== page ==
Six Quick Changes that Can Help Parents and Caregivers Feel More Effective
1. Lose the judgments. We live in an incredibly judgmental society. Tabloids, politics, water cooler talk….it is all wrought with judgment and it is often pretty negative. Our kids listen to how we talk about others….when we judge, our children will learn to judge. When we speak with compassion and understanding about someone, that will be their lesson. Even little things like driving can be great places to practice catching our judgments. Changing “That jerk doesn’t care about anyone else on the road” to “They must be having a really difficult day and be very distracted to drive like that…..I hope their day improves” creates room for understanding and empathy.
2. Be curious! When we are stressed, we become more certain and less curious. It can be a nice practice to ask at least one question in a conversation with our kids about their point of view. Often, that one question can elicit a more substantial interaction and help them become curious about other peoples’ points of view as well.
3. Say YES! There are days that parents dole out 500 ‘no’s’ for every ‘yes’. It is a tough ratio and can lead to less communication, frustration for everyone and tuning out a parent’s words. Research shows that people respond best to 3 affirmations to every 1 criticism. Finding family discussions to yell out an enthusiastic ‘YES’ can elicit communication and effectiveness.
4. Have some fun that isn’t too far in the future. Having things that to look forward to can provide built in incentives for our children and opportunities for positive parent-child interactions and/or conversations.Depending on the child’s age, proactive planning for a play date for the youngins to sending our adolescent off to dinner with his friends shows that we, as parents, are paying attention to what our kids find important.It also allows parents to be consistent by planning something fun and then following through.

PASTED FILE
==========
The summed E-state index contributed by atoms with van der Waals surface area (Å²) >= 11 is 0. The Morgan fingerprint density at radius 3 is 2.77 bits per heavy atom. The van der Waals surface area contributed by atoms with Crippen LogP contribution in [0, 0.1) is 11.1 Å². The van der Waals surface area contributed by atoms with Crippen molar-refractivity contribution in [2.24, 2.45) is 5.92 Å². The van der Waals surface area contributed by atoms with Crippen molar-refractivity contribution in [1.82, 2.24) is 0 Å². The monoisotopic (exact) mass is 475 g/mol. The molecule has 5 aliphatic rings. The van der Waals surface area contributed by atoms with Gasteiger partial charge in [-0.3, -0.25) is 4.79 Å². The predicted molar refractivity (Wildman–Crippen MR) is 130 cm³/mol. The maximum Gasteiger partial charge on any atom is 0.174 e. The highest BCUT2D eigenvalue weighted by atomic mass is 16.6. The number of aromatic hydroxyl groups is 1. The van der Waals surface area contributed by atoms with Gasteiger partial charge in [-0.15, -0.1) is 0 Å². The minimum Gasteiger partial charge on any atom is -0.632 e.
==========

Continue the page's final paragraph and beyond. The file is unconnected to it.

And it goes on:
5. Show gratitude and increase feedback. It is really easy as a parent to spend a lot of time on things that are not going well and give a quick pat on the back if something goes well. Spending an equal or greater amount of time giving feedback when things go well can help make those difficult conversations more manageable. If a child has been struggling a lot, make a goal to pay attention and give positive feedback at least 7 times during the day. Having trouble finding 7 things to provide positive feedback? Look harder!
6. Look for that kernel of truth (no matter how small it may be) in my child’s point of view. We all know our children pretty well and all that knowledge can be dangerous when it comes to validating our children. It becomes easy to make assumptions and think we know where a conversation is going and, often (because we are so smart!), we are right. However, taking that step back and putting ourselves in our child’s shoes and finding the truth in what they are saying can make the difference between an effective conversation and one that ends in tension.